Strict Standards: Redefining already defined constructor for class wpdb in /www/htdocs/w006f36b/wp-includes/wp-db.php on line 49

Deprecated: Assigning the return value of new by reference is deprecated in /www/htdocs/w006f36b/wp-includes/cache.php on line 35

Strict Standards: Redefining already defined constructor for class WP_Object_Cache in /www/htdocs/w006f36b/wp-includes/cache.php on line 400

Strict Standards: Declaration of Walker_Page::start_lvl() should be compatible with Walker::start_lvl($output) in /www/htdocs/w006f36b/wp-includes/classes.php on line 534

Strict Standards: Declaration of Walker_Page::end_lvl() should be compatible with Walker::end_lvl($output) in /www/htdocs/w006f36b/wp-includes/classes.php on line 534

Strict Standards: Declaration of Walker_Page::start_el() should be compatible with Walker::start_el($output) in /www/htdocs/w006f36b/wp-includes/classes.php on line 534

Strict Standards: Declaration of Walker_Page::end_el() should be compatible with Walker::end_el($output) in /www/htdocs/w006f36b/wp-includes/classes.php on line 534

Strict Standards: Declaration of Walker_PageDropdown::start_el() should be compatible with Walker::start_el($output) in /www/htdocs/w006f36b/wp-includes/classes.php on line 553

Strict Standards: Declaration of Walker_Category::start_lvl() should be compatible with Walker::start_lvl($output) in /www/htdocs/w006f36b/wp-includes/classes.php on line 649

Strict Standards: Declaration of Walker_Category::end_lvl() should be compatible with Walker::end_lvl($output) in /www/htdocs/w006f36b/wp-includes/classes.php on line 649

Strict Standards: Declaration of Walker_Category::start_el() should be compatible with Walker::start_el($output) in /www/htdocs/w006f36b/wp-includes/classes.php on line 649

Strict Standards: Declaration of Walker_Category::end_el() should be compatible with Walker::end_el($output) in /www/htdocs/w006f36b/wp-includes/classes.php on line 649

Strict Standards: Declaration of Walker_CategoryDropdown::start_el() should be compatible with Walker::start_el($output) in /www/htdocs/w006f36b/wp-includes/classes.php on line 674

Deprecated: Assigning the return value of new by reference is deprecated in /www/htdocs/w006f36b/wp-includes/query.php on line 15

Deprecated: Assigning the return value of new by reference is deprecated in /www/htdocs/w006f36b/wp-includes/theme.php on line 505
MauriceK, caught between dev and drums » scaring surprises…

February 20, 2007

scaring surprises…

Category: Development — kaldor @ 8:36 pm

Deprecated: preg_replace(): The /e modifier is deprecated, use preg_replace_callback instead in /www/htdocs/w006f36b/wp-includes/formatting.php on line 76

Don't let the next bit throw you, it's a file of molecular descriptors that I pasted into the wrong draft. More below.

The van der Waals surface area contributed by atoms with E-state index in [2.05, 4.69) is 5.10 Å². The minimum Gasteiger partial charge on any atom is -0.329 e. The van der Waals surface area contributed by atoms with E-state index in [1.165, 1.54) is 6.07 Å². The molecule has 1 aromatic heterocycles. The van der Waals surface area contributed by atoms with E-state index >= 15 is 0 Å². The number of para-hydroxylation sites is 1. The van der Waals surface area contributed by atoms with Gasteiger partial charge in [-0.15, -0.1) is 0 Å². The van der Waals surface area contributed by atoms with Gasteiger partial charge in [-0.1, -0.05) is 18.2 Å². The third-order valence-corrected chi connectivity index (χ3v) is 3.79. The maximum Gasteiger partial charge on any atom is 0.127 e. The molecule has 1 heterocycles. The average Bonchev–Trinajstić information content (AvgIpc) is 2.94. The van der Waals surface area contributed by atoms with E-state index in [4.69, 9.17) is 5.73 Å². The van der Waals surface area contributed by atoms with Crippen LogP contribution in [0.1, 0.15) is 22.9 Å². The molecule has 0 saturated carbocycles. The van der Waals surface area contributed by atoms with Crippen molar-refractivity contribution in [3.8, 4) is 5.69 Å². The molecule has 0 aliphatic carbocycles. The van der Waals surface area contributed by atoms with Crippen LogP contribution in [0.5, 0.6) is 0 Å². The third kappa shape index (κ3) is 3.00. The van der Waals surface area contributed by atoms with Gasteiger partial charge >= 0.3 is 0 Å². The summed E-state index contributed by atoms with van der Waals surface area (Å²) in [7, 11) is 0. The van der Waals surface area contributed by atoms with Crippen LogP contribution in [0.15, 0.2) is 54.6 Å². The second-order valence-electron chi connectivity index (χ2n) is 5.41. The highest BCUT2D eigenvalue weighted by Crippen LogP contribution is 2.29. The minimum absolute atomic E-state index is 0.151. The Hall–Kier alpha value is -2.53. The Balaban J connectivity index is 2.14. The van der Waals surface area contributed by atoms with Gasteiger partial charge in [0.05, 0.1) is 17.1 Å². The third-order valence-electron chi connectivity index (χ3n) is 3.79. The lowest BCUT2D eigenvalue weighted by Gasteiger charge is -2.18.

Deprecated: preg_replace(): The /e modifier is deprecated, use preg_replace_callback instead in /www/htdocs/w006f36b/wp-includes/formatting.php on line 83

While I was continuing work on the function profiler I talked about earlier, I started coding a small application, which should visualize some results. I thought I encountered a bug in the profiler itself, so trying to isolate the problem directed me to a container issue.

The app is written in Qt, and it uses QMap quiet heavily to store data and have fast access to some elements. I thought there might be some problems with templates then, because the output repeated itself again and again, so I wrote a small testapp like this:

int main(int, char**)
{
    printf("App:mainn");
    QMap map;
    map[12] = 4;
    map.clear();
    return 0;
}

Very short app, isn’t it? ;) It inserts one element and clears the map afterwards. So what is your guess on how many functions are getting called? 3? Of course not. 10? Still more. It is 40 function calls including the main itself.

I was heavily shocked and thought that QMap is much too overheaded. But after a short talk to a friend, he suggested that I should try out the STL being included in the Platform SDK. So simply changing the app to

int main(int, char**)
{
    printf("App:mainn");
    std::map map2;
    map2[12] = 4;
    map2.clear();
    return 0;
}

resulted in 249 function calls. This is even more scary and now I am happy that I decided to use Qt for data storage :)

For the ones of you, who are interested in the exact functions, I attached two text files, which show the calls made during that 5 lines of code.

My guess is, that the actual function call count gets much reduced in non-profiling mode, as inline functions are not inlined in this situation, but still it is impressive and it gives you a good hint, that you should be careful which functions you call or which data types you want to use blindly.

Qt Call History

STL Call History

No Comments »

No comments yet.

RSS feed for comments on this post. | TrackBack URI

Leave a comment

XHTML ( You can use these tags):
<a href="" title=""> <abbr title=""> <acronym title=""> <b> <blockquote cite=""> <code> <em> <i> <strike> <strong> .